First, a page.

The Perfect Snare Sample - Layered

The Perfect Snare Sample - Layered

As I’m sure most of you have experienced as a Mixing Engineer, I too have always searched for that perfect snare sample. You know. The one that just sits beautifully in every mix? It can smack you right in the face but still become the backbone of your track. It can be loud or quite low but can always be heard. It’s bendable. Malleable. It’s just perfect. Always.

As you may have also realized, that’s not really a thing. The perfect snare sample is the one that works in the song you’re mixing today. Tomorrow? It could be terrible. And that’s OK. We’re NOT supposed to be painting by numbers. If this was easy, anyone could do it and you wouldn’t really have a skill. You would just be following directions. So the craft is really defined by being able to find the perfect snare for the song you’re mixing at any given moment. But I digress.

The real perfect snare sample is many snare samples. Afterall, we all have DAWs that allow unlimited tracks. So why devote only one to the most important element in the rhythm section? Some might argue, the most important element in the mix?

So what I do is devote 3 or 4 tracks for the snare sample. And I always “enhance” the real snare drum. Never replace. There’s always something usable in there. Even if it’s just the fact that each hit will be more unique when you use a real player as opposed to a sample.

When choosing these samples, keep in mind, none of them have to sound great by themselves. In fact, sometimes the nastiest ones work the best. They are specialists.

The point of layering many snare samples is to get a very different sound from each and being able to manipulate the result with the balance of all of them. In other words, instead of reaching for the EQ to bring out something in the snare, you can just change the balance of your snare samples.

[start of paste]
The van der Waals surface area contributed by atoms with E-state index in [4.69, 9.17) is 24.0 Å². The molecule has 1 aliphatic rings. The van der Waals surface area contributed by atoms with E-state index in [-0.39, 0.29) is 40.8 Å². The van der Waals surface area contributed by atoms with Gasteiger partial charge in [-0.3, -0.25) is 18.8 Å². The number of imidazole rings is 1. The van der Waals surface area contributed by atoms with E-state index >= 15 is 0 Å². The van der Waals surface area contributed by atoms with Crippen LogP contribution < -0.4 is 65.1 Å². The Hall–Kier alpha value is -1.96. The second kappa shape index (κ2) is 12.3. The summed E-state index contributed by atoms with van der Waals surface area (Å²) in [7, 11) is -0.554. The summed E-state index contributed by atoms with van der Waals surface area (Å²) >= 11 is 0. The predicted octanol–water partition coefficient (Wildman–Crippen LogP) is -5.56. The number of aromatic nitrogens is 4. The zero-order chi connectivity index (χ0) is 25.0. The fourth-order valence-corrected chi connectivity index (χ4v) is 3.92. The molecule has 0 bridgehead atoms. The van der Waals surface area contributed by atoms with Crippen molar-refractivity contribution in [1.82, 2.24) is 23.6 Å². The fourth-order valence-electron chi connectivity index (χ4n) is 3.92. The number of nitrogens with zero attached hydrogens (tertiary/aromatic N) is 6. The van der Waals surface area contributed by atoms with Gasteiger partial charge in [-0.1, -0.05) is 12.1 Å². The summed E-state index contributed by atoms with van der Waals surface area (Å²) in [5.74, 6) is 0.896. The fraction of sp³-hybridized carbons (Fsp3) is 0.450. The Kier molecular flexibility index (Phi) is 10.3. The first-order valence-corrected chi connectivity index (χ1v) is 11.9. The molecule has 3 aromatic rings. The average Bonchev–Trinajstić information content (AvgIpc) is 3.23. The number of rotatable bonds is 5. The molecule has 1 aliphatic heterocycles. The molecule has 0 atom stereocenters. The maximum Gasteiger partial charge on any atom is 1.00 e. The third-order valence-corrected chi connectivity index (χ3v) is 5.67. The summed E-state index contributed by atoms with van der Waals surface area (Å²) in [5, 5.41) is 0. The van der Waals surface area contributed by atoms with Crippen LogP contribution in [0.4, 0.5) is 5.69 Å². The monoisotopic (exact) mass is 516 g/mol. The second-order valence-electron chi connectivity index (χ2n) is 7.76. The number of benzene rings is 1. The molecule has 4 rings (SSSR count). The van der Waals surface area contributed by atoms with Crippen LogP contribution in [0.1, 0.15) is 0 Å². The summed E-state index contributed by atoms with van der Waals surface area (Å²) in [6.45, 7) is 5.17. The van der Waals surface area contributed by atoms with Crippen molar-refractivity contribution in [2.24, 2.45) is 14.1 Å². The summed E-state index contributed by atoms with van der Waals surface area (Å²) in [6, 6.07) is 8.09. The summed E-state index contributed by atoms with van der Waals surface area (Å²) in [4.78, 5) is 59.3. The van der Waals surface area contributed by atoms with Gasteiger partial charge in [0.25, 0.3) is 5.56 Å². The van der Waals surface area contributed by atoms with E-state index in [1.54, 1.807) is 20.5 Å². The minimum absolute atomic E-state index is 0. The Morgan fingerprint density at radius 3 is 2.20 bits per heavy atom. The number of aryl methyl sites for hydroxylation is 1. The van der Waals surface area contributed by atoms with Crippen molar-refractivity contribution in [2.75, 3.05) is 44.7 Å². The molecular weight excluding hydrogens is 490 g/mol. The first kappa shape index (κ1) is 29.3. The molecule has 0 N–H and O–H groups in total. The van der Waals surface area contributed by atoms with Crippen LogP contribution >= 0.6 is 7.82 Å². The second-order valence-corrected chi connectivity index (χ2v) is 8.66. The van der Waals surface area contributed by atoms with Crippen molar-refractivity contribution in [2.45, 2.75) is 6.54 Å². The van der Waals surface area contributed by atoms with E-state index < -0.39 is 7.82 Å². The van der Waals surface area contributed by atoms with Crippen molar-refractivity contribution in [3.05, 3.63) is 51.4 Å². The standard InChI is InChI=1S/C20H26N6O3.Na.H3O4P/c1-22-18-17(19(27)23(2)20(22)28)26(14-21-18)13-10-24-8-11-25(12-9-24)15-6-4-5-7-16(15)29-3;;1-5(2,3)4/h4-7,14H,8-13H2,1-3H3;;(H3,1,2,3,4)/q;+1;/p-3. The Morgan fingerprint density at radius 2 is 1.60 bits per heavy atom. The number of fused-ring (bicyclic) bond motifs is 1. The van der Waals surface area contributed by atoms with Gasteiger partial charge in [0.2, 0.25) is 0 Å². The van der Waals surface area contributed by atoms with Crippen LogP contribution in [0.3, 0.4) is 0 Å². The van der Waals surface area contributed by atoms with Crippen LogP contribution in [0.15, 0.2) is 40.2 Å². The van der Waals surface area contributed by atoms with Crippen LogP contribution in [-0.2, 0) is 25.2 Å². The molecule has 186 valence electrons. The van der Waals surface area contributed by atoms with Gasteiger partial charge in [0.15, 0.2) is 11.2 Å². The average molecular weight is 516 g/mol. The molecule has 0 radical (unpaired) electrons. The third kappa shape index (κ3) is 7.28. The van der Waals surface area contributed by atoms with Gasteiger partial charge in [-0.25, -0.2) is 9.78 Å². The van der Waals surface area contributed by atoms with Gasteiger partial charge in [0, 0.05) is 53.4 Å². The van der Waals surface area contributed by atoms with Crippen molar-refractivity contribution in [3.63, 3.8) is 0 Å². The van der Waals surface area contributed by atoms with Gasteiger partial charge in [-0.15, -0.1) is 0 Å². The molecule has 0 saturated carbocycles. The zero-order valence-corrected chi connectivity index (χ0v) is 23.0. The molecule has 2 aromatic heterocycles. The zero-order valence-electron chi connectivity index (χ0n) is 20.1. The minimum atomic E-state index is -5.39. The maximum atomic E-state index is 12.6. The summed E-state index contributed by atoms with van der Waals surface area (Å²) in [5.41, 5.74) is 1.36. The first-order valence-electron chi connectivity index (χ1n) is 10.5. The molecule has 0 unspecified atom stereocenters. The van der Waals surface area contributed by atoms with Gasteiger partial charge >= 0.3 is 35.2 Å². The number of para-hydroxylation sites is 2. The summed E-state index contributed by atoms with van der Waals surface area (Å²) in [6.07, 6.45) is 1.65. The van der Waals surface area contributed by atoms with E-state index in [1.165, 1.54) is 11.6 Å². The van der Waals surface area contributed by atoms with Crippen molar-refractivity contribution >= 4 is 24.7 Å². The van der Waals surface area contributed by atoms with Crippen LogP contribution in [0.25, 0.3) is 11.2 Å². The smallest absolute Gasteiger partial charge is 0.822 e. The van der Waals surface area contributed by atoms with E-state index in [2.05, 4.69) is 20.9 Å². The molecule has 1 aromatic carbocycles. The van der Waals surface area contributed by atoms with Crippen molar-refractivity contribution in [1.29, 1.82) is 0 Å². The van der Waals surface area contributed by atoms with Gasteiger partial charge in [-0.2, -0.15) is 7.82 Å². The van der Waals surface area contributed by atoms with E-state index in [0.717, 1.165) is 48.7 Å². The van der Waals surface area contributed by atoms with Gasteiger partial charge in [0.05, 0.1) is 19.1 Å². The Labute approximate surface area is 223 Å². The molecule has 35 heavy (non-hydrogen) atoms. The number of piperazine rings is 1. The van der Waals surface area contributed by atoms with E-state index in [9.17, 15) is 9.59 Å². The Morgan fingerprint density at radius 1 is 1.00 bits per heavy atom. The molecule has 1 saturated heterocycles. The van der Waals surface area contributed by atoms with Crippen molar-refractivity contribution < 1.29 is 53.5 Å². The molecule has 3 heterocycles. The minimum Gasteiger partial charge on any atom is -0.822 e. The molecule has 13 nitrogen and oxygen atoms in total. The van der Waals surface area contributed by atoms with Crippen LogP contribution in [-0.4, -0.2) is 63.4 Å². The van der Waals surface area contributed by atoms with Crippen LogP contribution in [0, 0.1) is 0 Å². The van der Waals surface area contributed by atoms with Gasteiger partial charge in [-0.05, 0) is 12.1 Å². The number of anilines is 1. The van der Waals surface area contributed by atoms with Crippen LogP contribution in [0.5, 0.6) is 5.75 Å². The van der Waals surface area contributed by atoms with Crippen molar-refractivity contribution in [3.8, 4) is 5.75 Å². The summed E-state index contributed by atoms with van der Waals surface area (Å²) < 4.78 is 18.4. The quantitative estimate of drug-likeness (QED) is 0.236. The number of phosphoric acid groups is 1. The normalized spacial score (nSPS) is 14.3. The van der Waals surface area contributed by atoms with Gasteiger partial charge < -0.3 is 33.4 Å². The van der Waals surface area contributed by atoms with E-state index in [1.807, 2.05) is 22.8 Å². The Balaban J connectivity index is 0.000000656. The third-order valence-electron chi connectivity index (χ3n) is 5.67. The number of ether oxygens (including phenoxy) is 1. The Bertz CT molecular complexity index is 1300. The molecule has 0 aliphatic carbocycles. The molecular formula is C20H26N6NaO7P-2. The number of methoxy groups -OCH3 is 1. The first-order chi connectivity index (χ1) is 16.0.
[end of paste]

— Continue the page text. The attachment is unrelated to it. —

I tend to start with a sample of the bottom snare. It has very little attack but it has tons of top end crispness and rattle as the snares vibrate. This is very useful to give the overall sound more of a natural “snarey” sound. Without adding more attack or body to the snare.

I’ll find another sample with mostly attack. It can almost sound like a click or a stick. Adding this in can bring out the attack tremendously without affecting the rest of the snare sound. It will just sit on top. Again. Don’t get caught up in what one of these samples sounds like. It doesn’t matter. No one is going to hear them in isolation.

I’ll grab enough sample which is all body. It could be deeper with a lot of punch especially in the lower midrange. This one could be used very sparingly or quite prominently when the song requires a bigger full sounding snare drum.

Finally, I’ll choose one with a really nice ring to it. Many of us who record real snare drums fight with how much ring we want when recording that snare. Using muffles or zero rings to tame it.

It can be really hard to get rid of it but many times you need a bit more in the mix than you recorded. This sample serves that purpose and now it’s completely controllable. So you can add as much or as little as the song dictates. And it really adds some bold character.

So with these four (or more) samples, I can add them to my real snare and blend them to taste. Even change the blend from the verses to the choruses or go in a completely different direction for the breakdown.

The huge benefit here is that you can stop fighting with EQ and even compression and simply adjust the faders to add more or less of any snare sample to get the perfect snare, every time, for the song you’re just about to mix.

You can learn more by watching my videos at www.groove3.com

I hope this message finds you well. Kenny Gioia